See also these alarming statistics about bread.

3.  Statistics are important.  For instance, when my mother-in-law reported to us that her blood pressure measured at 400 over 70, we needed to compare that to statistics of the usual range of blood pressure measurements.  We concluded that she was inflating her systolic pressure by a factor of about 4.  At 400/70 her head would have popped off.  Never fear, her head is still on.

There are other statistics that are important in families.  The parent’s favorite statistical question is, “How many times do I have to tell you to hang your coat up?”

3.  Some things are hard to count, but it’s important to try anyway.
- How do you count the number of homeless people in your community?  Many of them are not living on the street, but are staying with Uncle Joe.

- How do you count the number of hungry people in a community?  Set up a food bank, and then go count them again to see if your food bank is effective.

- How many people are there who profess faith in Jesus Christ, and are in an interfaith marriage with a Jew, in which both partners practice their religions and are actively involved in their faith communities?  The answer is: not very many.  One of them is me.

4.   Statistics is biblical.
Starting with the fact that one of the books of the Bible is named “Numbers,” many chapters of the Bible are devoted to the taking of censuses.   There is also counting the spoils of war (the spoils being sheep and goats) so they can be divvied up among the victors (Numbers 31).  David takes a census without God’s approval, and everybody suffers (1 Chronicles 21).  Perhaps my favorite biblical statistic is found in the gospel of John 21:11 – “So Simon Peter went aboard and hauled the net ashore, full of large fish, a hundred fifty-three of them; and though there were so many, the net was not torn.”

5.  Probability (used closely in conjunction with statistics) is useful in everyday life.
For example, I sent an e-mail to my husband and kids detailing my plan to work out the complicated logistics we were facing a few days later, with debate team practice, marching band rehearsal, swallowing of dinner, a football game, and a string orchestra gig.  I concluded my e-mail with the question “Does that seem like it will work?”  My son wrote back:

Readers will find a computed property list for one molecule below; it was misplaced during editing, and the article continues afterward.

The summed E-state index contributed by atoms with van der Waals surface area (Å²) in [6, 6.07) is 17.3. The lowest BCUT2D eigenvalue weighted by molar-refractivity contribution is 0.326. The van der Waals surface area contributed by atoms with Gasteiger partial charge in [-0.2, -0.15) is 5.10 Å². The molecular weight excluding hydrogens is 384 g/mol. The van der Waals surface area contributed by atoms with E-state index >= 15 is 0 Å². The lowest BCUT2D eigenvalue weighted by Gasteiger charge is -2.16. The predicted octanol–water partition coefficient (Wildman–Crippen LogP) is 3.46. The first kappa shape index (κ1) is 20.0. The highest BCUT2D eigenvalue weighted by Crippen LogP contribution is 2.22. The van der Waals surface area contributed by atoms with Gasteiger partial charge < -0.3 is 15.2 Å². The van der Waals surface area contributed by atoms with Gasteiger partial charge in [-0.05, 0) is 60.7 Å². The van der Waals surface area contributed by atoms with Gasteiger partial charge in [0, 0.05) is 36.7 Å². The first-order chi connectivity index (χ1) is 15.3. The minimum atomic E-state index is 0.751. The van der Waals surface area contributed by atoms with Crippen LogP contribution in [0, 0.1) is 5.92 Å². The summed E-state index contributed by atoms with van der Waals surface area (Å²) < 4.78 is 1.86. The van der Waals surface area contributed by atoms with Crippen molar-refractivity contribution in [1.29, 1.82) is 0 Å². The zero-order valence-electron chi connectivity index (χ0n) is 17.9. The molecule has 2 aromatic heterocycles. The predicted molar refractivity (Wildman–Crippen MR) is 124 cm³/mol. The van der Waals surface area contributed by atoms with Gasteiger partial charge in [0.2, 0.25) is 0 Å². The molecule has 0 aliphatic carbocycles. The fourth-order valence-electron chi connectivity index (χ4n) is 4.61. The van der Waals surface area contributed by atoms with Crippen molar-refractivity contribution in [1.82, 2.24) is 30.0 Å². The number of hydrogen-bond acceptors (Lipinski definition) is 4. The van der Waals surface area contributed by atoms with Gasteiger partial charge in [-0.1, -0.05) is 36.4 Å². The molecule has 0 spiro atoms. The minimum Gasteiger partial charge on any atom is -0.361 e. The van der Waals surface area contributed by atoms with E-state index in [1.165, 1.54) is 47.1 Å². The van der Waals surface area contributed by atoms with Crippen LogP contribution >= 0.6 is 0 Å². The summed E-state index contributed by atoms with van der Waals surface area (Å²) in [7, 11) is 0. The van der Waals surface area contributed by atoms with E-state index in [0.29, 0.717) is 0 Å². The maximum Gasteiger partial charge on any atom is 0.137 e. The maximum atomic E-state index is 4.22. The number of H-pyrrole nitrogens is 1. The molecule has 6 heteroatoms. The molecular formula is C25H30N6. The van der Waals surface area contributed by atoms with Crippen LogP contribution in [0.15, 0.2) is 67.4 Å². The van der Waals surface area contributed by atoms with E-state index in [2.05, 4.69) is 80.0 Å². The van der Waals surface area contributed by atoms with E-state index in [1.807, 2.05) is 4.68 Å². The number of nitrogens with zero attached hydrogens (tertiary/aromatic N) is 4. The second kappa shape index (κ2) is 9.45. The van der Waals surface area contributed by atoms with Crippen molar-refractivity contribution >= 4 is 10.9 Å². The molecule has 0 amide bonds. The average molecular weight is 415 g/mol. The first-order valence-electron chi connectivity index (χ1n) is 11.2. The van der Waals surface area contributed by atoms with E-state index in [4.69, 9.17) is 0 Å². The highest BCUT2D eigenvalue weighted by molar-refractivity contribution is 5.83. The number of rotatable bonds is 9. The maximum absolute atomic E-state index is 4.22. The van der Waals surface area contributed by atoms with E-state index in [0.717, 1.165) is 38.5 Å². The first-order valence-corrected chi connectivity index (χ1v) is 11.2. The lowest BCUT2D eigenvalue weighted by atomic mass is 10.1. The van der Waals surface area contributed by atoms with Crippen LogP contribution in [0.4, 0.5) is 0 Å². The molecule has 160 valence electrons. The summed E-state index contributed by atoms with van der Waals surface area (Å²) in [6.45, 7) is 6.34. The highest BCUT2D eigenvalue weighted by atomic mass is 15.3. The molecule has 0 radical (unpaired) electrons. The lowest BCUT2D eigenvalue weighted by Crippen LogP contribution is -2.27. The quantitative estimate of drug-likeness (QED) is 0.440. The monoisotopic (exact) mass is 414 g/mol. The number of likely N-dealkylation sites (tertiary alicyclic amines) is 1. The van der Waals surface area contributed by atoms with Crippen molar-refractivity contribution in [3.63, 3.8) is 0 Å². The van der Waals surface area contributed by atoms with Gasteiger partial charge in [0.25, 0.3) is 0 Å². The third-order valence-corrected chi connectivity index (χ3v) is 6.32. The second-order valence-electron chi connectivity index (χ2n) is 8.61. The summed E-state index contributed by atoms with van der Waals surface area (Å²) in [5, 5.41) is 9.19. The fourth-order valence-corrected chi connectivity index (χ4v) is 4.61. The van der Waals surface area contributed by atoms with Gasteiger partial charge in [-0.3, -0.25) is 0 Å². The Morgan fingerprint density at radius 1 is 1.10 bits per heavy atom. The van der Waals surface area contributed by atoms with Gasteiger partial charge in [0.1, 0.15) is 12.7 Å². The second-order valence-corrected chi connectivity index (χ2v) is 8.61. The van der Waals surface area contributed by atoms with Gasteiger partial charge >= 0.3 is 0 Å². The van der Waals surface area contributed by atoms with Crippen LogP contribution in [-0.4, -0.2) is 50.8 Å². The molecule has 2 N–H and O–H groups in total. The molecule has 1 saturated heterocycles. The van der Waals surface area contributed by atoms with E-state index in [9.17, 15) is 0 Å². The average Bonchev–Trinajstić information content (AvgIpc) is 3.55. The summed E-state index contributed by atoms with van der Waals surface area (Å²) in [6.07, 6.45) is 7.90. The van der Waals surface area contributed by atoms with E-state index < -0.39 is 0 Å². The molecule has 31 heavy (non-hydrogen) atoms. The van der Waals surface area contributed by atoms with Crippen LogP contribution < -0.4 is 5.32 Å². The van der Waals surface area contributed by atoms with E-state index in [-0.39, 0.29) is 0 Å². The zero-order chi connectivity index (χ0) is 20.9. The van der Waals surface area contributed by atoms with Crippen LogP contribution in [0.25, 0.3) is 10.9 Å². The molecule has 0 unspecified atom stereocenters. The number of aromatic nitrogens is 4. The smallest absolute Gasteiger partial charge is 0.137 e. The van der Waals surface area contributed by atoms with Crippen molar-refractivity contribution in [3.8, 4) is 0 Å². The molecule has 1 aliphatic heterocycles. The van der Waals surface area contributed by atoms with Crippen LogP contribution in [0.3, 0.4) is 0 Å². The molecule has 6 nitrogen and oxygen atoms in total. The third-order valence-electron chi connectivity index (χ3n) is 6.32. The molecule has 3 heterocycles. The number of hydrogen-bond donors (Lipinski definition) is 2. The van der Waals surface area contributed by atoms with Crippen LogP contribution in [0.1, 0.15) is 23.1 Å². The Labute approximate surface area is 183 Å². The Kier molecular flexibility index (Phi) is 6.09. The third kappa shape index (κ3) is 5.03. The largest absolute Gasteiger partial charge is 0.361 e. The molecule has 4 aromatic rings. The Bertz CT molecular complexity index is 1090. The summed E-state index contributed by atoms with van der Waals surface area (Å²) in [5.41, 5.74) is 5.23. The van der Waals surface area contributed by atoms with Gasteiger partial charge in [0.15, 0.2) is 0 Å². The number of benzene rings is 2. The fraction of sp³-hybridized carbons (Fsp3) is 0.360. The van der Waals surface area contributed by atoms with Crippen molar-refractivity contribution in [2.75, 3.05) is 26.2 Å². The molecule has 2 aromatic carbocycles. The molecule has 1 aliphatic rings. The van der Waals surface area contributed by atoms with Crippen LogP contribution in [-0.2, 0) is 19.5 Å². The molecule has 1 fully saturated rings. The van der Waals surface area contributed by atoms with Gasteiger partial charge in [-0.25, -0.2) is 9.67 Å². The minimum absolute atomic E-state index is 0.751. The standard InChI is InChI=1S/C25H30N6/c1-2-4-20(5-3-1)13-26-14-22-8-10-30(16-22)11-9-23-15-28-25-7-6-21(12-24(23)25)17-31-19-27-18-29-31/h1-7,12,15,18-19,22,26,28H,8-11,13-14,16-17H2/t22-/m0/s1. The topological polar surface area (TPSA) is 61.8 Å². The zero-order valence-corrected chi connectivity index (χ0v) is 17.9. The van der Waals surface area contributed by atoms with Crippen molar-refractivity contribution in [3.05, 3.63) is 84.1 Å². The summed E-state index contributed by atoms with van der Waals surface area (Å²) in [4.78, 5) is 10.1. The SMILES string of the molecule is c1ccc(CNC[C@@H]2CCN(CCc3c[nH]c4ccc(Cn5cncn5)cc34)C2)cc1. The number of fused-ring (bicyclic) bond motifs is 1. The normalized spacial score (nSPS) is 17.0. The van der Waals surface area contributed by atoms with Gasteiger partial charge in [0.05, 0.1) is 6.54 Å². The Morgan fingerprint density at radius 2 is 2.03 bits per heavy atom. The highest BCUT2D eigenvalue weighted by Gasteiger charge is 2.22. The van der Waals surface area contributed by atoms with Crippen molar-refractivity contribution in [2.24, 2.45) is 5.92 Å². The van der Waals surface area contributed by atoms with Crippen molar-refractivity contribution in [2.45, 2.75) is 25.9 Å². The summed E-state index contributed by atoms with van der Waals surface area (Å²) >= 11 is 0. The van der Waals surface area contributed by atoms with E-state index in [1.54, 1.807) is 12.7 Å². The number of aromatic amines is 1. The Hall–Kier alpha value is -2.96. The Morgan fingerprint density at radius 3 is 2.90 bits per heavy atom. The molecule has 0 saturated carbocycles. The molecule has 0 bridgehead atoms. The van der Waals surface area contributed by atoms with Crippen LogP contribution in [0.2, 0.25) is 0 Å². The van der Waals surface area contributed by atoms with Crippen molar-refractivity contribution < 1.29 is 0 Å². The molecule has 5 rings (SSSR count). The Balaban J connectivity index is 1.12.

“There is a 40% chance of it working, a 10% chance of it not working, and a 50% chance of it only working for one person.”

And there is a 100% chance that the one person it works for is not Mom.

When I told my husband that it is World Statistics Day, he said, “What are the chances that anybody is observing World Statistics Day?”

Friday, October 15, 2010

Prayer without words

Although our family enjoys music, singing is banned at the dinner table.  Otherwise we might find ourselves living in a perpetual opera, with every line sung rather than spoken.

Sometimes the rule is ignored. One evening in August the Common Household Daughters provided dinner entertainment by singing the word “ectoplasm” to the tune of Handel’s “Hallelujah Chorus.”

For our Friday night dinners, we use Jewish Sabbath blessings.  These blessings can be sung, and so we do, except for the blessing for lighting the candles, which we don’t seem to agree on the tune for.  But there is No Singing After the Blessings.

The Youngest Daughter, when asked to say the blessing before dinner, often puts her prayer into song, including a little scat singing for good effect: